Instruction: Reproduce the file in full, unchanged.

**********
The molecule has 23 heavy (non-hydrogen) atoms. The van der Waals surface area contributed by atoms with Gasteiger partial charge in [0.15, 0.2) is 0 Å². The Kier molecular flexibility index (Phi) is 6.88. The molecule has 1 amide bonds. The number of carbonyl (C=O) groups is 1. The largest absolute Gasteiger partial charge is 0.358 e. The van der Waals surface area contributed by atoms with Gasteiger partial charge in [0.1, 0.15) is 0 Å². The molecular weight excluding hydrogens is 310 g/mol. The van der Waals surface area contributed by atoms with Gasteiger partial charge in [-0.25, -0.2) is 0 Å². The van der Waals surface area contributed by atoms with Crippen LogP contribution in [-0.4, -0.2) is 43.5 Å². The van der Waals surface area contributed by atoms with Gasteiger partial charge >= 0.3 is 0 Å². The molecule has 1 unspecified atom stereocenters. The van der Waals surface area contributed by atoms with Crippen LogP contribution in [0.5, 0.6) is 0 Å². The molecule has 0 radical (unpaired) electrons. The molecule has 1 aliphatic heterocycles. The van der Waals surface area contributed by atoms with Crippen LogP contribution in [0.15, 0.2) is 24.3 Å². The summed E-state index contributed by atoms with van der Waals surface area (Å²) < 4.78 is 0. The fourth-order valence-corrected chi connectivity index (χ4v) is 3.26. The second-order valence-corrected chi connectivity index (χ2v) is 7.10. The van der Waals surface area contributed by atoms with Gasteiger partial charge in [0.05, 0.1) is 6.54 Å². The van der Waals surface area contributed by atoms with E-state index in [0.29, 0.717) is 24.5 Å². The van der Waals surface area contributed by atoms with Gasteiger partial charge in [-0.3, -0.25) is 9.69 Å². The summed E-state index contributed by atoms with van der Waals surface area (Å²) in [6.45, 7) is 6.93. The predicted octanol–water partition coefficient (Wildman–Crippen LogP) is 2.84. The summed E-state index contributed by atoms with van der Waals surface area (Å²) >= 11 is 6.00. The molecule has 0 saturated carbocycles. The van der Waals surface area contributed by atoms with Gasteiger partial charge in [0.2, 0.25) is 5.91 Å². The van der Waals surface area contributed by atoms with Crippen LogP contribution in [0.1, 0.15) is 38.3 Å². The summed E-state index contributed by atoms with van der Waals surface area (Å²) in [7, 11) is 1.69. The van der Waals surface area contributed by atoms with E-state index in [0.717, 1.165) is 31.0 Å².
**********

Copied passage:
The molecule has 23 heavy (non-hydrogen) atoms. The van der Waals surface area contributed by atoms with Gasteiger partial charge in [0.15, 0.2) is 0 Å². The Kier molecular flexibility index (Phi) is 6.88. The molecule has 1 amide bonds. The number of carbonyl (C=O) groups is 1. The largest absolute Gasteiger partial charge is 0.358 e. The van der Waals surface area contributed by atoms with Gasteiger partial charge in [0.1, 0.15) is 0 Å². The molecular weight excluding hydrogens is 310 g/mol. The van der Waals surface area contributed by atoms with Gasteiger partial charge in [-0.25, -0.2) is 0 Å². The van der Waals surface area contributed by atoms with Crippen LogP contribution in [-0.4, -0.2) is 43.5 Å². The van der Waals surface area contributed by atoms with Gasteiger partial charge >= 0.3 is 0 Å². The molecule has 1 unspecified atom stereocenters. The van der Waals surface area contributed by atoms with Crippen LogP contribution in [0.5, 0.6) is 0 Å². The molecule has 0 radical (unpaired) electrons. The molecule has 1 aliphatic heterocycles. The van der Waals surface area contributed by atoms with Crippen LogP contribution in [0.15, 0.2) is 24.3 Å². The summed E-state index contributed by atoms with van der Waals surface area (Å²) < 4.78 is 0. The fourth-order valence-corrected chi connectivity index (χ4v) is 3.26. The second-order valence-corrected chi connectivity index (χ2v) is 7.10. The van der Waals surface area contributed by atoms with Gasteiger partial charge in [0.05, 0.1) is 6.54 Å². The van der Waals surface area contributed by atoms with E-state index in [0.29, 0.717) is 24.5 Å². The van der Waals surface area contributed by atoms with Gasteiger partial charge in [-0.3, -0.25) is 9.69 Å². The summed E-state index contributed by atoms with van der Waals surface area (Å²) in [6.45, 7) is 6.93. The predicted octanol–water partition coefficient (Wildman–Crippen LogP) is 2.84. The summed E-state index contributed by atoms with van der Waals surface area (Å²) >= 11 is 6.00. The molecule has 0 saturated carbocycles. The van der Waals surface area contributed by atoms with Gasteiger partial charge in [0.2, 0.25) is 5.91 Å². The van der Waals surface area contributed by atoms with Crippen LogP contribution in [0.1, 0.15) is 38.3 Å². The summed E-state index contributed by atoms with van der Waals surface area (Å²) in [7, 11) is 1.69. The van der Waals surface area contributed by atoms with E-state index in [0.717, 1.165) is 31.0 Å².